Arne Astrup, Head of Department at the Department of Nutrition, Exercise and Sports, was until the turn of the year also chairman of KSI, where he chose to withdraw because of an unfortunate double role.
We're fine with sharing our facilities, but it has to pay its way
He says that, on the one hand, he wants the best for student sports, but as head of department, he cannot justify allowing KSI to use the OM Hall and other sports facilities at NEXS for free.
“NEXS has in recent years got an overview of the costs of running the facilities, and it turns out that there were substantial costs in servicing more than 5,000 users with baths, guards, cleaning, access control and so on. This meant that there had been a net on the lease, both to USG (KSI) and to other users like the City of Copenhagen,” says Arne Astrup, adding:
“We’re fine with sharing our facilities, but it has to pay its way, and NEXS had for many years had this loss covered over our basic grant, which should not be used for anything else than research and education.”
Arne Astrup says that the whole transition from USG to KSI meant that thousands of students from other higher education institutions could no longer join the association. This has led to a huge drop in income, at the same time as KSI no longer had access to free facilities.
“There are certainly things that could be done smarter and cheaper in KSI,” says Astrup, who says that he finds it difficult to imagine it being possible to run a well-functioning KSI if no more sources of funding are found. But the funds will not come from his department.
Student sports are a benefit to the entire university.
Arne Astrup, Head of Department of Nutrition, Exercise and Sports
“The university can choose to give a bigger grant to KSI, as sports are good for the study environment, for learning and for health. Student sports benefit the whole of the University, so I have to say that saving KSI is a university issue and not a department issue. I, as head of department, cannot justify using our research funding for this purpose,” says Arne Astrup.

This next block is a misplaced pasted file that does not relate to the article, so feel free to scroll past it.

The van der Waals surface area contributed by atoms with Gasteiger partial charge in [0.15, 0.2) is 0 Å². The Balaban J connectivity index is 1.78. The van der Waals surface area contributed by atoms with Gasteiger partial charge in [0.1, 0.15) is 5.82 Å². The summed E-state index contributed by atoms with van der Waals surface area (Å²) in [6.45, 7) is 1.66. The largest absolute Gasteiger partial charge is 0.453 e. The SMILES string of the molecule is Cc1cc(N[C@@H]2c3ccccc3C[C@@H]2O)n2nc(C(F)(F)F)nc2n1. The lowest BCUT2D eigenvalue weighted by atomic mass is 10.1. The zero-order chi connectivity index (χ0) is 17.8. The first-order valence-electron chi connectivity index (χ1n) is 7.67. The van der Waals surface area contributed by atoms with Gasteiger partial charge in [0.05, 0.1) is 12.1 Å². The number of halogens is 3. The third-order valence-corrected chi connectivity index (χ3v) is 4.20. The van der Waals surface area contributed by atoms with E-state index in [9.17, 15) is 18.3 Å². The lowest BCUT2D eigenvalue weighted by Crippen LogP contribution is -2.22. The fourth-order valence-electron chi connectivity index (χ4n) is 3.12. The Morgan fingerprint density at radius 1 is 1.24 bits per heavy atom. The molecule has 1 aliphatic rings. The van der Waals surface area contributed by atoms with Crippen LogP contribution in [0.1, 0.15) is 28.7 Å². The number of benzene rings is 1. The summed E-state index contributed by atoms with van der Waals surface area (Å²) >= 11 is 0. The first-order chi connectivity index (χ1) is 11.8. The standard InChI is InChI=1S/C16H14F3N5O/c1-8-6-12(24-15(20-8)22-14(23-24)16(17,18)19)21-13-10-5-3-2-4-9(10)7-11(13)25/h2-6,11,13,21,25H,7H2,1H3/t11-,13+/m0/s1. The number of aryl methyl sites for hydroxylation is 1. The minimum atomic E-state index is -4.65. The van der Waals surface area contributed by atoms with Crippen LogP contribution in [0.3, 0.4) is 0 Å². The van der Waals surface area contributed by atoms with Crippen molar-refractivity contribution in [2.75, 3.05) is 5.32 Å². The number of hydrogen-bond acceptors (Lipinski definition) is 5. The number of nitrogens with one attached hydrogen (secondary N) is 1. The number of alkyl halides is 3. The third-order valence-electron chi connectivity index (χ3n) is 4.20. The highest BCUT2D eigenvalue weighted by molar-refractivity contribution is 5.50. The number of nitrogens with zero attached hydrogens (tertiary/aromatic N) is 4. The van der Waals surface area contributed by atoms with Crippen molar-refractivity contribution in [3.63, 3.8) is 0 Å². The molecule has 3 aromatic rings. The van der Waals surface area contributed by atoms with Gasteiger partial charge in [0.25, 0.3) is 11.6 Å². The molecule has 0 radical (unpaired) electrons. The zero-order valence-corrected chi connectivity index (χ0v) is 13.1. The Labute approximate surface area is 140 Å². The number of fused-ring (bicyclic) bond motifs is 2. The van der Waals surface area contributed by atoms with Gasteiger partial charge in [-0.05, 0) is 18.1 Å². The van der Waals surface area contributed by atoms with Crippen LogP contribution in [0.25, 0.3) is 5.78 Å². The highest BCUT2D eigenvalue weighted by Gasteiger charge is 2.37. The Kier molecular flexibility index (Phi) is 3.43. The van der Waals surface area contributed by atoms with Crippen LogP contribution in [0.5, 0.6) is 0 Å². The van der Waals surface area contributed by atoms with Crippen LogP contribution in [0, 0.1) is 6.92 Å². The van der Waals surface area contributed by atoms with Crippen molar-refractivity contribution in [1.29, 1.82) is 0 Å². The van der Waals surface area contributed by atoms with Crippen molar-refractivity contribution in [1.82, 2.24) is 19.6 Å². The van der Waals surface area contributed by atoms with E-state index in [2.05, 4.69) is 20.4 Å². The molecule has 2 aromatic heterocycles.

At the KSI General Assembly on 28th November last year, several of the attending members voiced their criticism when the budget for 2018 was to be approved.
The loss for the year was projected to DKK 1.5 million, but the meeting chairman Bo Stenhuus pointed out that if there is a minus of more than 1 million kroner, KSI will only have a provisional sign off from accountants, and it risks being declared insolvent the following year – unable to fulfill its financial obligations and thereby bankrupt.
This was solved at the General Assembly by adding on a million kroner in projected income on the budget, either from an additional grant from UCPH or by KSI itself finding funding.
One participant said she found it difficult to approve a budget with so many unknowns.
The newly elected chairman Anja Andersen thought it was already late to find a million for the 2018 budget, as this kind of fundraising requires a lot of effort. Long-standing Board of Directors member Ulf Madsen was also sceptical.
“We are very late, so I fear that it is not realistic to get the money. This is quickly becoming critical,” he says.
The budget was nevertheless adopted with a 10 against 8 vote.
Deputy Director Jasper Steen Winkel of the University of Copenhagen says that the Rector’s Office does not yet know the details of the case and can only comment on the situation when KSI has contacted the Rector and there is a basis for a decision.